I could hear the kids playing with Gracy, as I walked off to fish for a bit. 

Other than the occasional tadpole, nothing was presenting itself. It is now my believe that the tigers in the lake are more than ok, and the only thing Fish and Game have done is deliver thousands of happy meals to these starving ambush predators. With this in mind, I switched up my gear to a sinking tip line with a wire leader and a yummy Dali Llama streamer as temptation. 

I could easily spend the day launching this streamer everywhere, but I didn’t want to spend the day fishing, so I handed Bryan my Orvis 10 foot 4wt. Recon, ready for tiger musky. If anything Bryan, being in his Wilderness Light, was going to have the best shot at nailing a fish. 

“Look, Daddy, I picked a mushroom!” Mason said, as I approached. He held up the little poisonous mushroom with a smile. 

“That’s very nice, Mason, but remember…”

“I’m not going to eat it Daddy.” He said, having heard the mushroom lecture many times. 

“Ok.” I said.

“They have been having fun looking for tadpoles, and Mason got to hold a frog…” Gracy said.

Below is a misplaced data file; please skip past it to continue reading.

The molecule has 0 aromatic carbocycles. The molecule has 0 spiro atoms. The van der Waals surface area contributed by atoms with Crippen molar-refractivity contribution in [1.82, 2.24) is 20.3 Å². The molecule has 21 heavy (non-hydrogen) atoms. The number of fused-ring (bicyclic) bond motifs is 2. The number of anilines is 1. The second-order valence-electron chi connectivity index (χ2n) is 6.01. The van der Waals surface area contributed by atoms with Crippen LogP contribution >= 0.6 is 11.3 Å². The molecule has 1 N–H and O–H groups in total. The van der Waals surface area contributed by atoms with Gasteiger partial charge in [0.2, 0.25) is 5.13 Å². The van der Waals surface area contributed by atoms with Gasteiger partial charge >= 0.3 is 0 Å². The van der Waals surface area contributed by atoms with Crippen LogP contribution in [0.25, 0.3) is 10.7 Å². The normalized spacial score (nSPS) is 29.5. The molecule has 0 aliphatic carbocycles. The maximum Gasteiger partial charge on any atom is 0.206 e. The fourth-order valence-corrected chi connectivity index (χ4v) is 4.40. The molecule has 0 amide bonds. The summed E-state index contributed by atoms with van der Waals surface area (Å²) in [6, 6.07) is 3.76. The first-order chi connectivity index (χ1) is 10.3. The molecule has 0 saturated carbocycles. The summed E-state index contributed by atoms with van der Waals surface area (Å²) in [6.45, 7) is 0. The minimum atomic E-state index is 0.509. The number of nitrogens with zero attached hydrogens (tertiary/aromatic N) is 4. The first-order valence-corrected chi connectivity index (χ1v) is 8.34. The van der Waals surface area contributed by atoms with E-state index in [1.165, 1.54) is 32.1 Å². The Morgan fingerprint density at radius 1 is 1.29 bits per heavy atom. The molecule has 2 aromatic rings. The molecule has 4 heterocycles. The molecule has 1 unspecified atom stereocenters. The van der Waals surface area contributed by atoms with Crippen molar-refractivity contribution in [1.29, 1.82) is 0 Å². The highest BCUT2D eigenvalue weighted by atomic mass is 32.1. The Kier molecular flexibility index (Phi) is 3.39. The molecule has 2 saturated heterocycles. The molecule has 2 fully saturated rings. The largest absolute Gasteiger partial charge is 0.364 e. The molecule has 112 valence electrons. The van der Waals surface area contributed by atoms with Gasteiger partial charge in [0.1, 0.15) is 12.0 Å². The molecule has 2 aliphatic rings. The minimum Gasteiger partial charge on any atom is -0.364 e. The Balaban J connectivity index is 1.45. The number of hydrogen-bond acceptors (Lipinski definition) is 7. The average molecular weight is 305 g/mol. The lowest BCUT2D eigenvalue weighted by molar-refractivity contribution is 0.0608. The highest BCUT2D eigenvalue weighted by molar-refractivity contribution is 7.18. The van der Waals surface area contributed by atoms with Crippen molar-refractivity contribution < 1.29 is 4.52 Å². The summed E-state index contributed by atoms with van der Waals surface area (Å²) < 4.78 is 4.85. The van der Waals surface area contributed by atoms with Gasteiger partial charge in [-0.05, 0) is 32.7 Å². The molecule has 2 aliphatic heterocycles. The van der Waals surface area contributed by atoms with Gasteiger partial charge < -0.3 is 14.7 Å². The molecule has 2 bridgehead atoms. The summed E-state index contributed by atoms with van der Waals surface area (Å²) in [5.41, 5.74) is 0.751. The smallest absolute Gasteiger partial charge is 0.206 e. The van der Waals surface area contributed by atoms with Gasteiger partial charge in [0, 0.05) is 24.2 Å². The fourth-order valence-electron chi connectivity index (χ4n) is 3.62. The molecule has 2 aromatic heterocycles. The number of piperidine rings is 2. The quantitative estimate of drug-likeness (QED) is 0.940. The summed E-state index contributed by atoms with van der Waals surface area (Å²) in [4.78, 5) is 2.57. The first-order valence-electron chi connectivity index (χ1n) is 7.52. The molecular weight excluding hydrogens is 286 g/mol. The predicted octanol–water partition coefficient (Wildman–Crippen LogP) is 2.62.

“You did, Mason?!” I asked.


“And I saw frog!” Cruz chimed in, with this two-year-old broken english. 

“That’s very nice, Cruz.” I said, happily. “You guys want to go look for more tadpoles?”

“Yeaaaaaaa!” Both kids yelled in unison. 

“Okay, let’s go.” And off we went.

We found a small grassy bank full of tadpoles, and the kids each wanted to hold one. In the interest of not squishing any, I went ahead and picked up a little tadpole for each one of them to hold. 

“Okay boys better get those back into the water.” I said, and the boys were happy to watch their tadpoles swim away. 

“Dad, are we going home now?” Mason asked, after the excitement of the tadpole slithered away. 

“Yes, I think it is time.” 

“Good!” Mason said firmly, and we walked back to regroup before the hike out. 

Mason was propped up on Uncle Bryan’s shoulders for the hike back and, even though he is still a student of dexterity, he took the time to raise up both of his thumbs signifying this was the only way to travel.